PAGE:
At Sheehan Law, PLLC, we are always mindful of our clients’ needs, especially during extremely difficult and emotionally trying times. This is especially true when one of our valued client’s family member or loved one passes away. During these times, we strive to lessen the burdens our clients face, especially with respect to legal matters. We believe that families should have quality time to grieve and focus on each other rather than try to navigate the Texas probate system on their own – a complex and trying process. We want our clients to have confidence in our ability to navigate the probate system with efficiency and proficiency to achieve the best possible outcome under the circumstances.
What is Probate?
While estate planning occurs prior to one’s death (e.g., executing wills, trusts, advanced directives, etc.), probate and estate administration occurs after an individual passes away. Essentially, probate is the process by which the assets and debts of the decedent are distributed or transferred after death. The process is also referred to as the administration of one’s estate and sometimes called “going through probate.” The probate process accomplishes the following objectives: It establishes the validity of the decedent’s will (if he or she had one); it determines the decedent’s legal heirs if no estate planning was executed prior to death; it identifies the assets and debts that comprise the decedent’s estate (known as the inventory); it pays the necessary debts; and lastly, it distributes the estate to those entitled to receive it.
The probate process is necessary when the decedent leaves behind any assets that require a transfer of title to some other person or entity (e.g., a vehicle registered solely in the decedent’s name must be transferred to someone else). This situation triggers court intervention. However, it should be noted that court involvement does not necessarily mean that there is dispute over a will or some other adversarial situation. Texas law simply requires court oversight and involvement in all situations where any of a decedent’s assets are not distributed via a valid Trust Agreement.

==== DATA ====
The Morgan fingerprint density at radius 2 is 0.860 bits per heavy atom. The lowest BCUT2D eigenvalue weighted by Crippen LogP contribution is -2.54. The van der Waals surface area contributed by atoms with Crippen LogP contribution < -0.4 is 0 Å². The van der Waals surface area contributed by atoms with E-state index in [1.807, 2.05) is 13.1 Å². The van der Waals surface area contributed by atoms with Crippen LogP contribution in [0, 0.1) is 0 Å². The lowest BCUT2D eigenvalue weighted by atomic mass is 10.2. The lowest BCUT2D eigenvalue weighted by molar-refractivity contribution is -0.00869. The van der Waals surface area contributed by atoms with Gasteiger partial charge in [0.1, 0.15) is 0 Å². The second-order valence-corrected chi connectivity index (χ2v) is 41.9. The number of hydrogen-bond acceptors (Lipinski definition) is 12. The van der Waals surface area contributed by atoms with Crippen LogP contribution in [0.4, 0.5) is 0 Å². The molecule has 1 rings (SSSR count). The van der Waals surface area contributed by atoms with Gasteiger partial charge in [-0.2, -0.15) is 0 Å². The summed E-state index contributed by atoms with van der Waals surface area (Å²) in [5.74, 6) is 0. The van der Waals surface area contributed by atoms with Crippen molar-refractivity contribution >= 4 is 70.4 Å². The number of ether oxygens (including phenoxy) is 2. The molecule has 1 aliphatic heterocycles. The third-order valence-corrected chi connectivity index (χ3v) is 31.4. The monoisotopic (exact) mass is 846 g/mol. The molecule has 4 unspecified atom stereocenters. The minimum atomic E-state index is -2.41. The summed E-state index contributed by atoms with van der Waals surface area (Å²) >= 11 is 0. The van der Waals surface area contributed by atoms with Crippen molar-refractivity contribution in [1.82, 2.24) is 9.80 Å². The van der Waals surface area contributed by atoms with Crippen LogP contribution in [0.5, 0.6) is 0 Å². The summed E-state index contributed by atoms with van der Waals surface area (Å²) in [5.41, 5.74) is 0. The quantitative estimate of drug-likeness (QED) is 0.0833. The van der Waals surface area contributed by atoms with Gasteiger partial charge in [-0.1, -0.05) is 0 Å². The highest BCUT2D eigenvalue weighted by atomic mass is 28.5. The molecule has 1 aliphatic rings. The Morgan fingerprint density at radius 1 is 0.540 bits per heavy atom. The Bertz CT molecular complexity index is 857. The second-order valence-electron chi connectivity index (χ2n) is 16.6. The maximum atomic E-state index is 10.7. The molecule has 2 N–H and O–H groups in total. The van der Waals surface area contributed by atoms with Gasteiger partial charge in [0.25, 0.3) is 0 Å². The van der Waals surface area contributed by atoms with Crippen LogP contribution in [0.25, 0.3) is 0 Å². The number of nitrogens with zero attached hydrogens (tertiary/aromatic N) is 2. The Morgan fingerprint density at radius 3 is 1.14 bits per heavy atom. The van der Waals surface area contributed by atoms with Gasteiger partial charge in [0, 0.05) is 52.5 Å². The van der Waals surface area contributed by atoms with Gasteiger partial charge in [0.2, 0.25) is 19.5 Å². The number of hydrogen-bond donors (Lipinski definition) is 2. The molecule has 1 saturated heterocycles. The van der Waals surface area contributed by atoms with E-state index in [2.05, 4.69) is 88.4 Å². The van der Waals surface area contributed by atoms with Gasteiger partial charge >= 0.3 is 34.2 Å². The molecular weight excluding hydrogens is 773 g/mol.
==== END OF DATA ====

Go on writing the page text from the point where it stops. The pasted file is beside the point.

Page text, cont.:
Probate is “independent” or “dependent.” Fortunately, the State of Texas allows for “independent administration” of the majority of estates. In an independent administration, the appointed independent executor manages the decedent’s assets, pays any outstanding debts, files required tax returns and various court documents, and distributes the assets of the estate with little to no judicial oversight. In a dependent administration, the probate judge must approve every detail of the estate administration.
At Sheehan Law, PLLC, we help clients navigate the probate process and provide comprehensive guidance every step of the way. We assist executors and family members get through this complex maze.
The Probate Process May be Straightforward or Contested
Although many probates are relatively routine procedures, such as when the deceased left a properly drafted will, some probate procedures may be challenged by rival heirs (known as a “contested probate”). In other cases, an estate distribution may not be challenged, but it may be complicated for a number of other reasons. For example, when an individual passes away without leaving behind a valid will, Texas law dictates that proceedings must take place in order to declare heirship. In certain circumstances, this may require an attorney to conduct a genealogy research.
In these situations, it is critical to seek the legal advice of an attorney specializing in probate law. State and federal probate laws and regulations change regularly; and it is important to hire an attorney familiar with the current law and who has ample experience with the Texas probate system.
All too often, “general” practitioners include estate planning as part of their repertoire of services. This is unfortunate and only serves as a disservice to those individuals who seek competent, thoughtful, and thorough estate planning advice. And, even more unfortunately, if an inexperienced attorney makes a mistake or omission when drafting estate planning documents, the oversight often is not discovered until the client passes away. At that point, those left behind are stuck with trying to right the wrong.
Austin probate lawyer Farren Sheehan handles a wide range of probate issues that include simple and highly complicated procedures, as well as contested probates and other litigation involving decedents’ estates.
Contact Us Today
If you recently lost a loved one and do not know where to begin, contact us today to see how we can help you work through probate issues.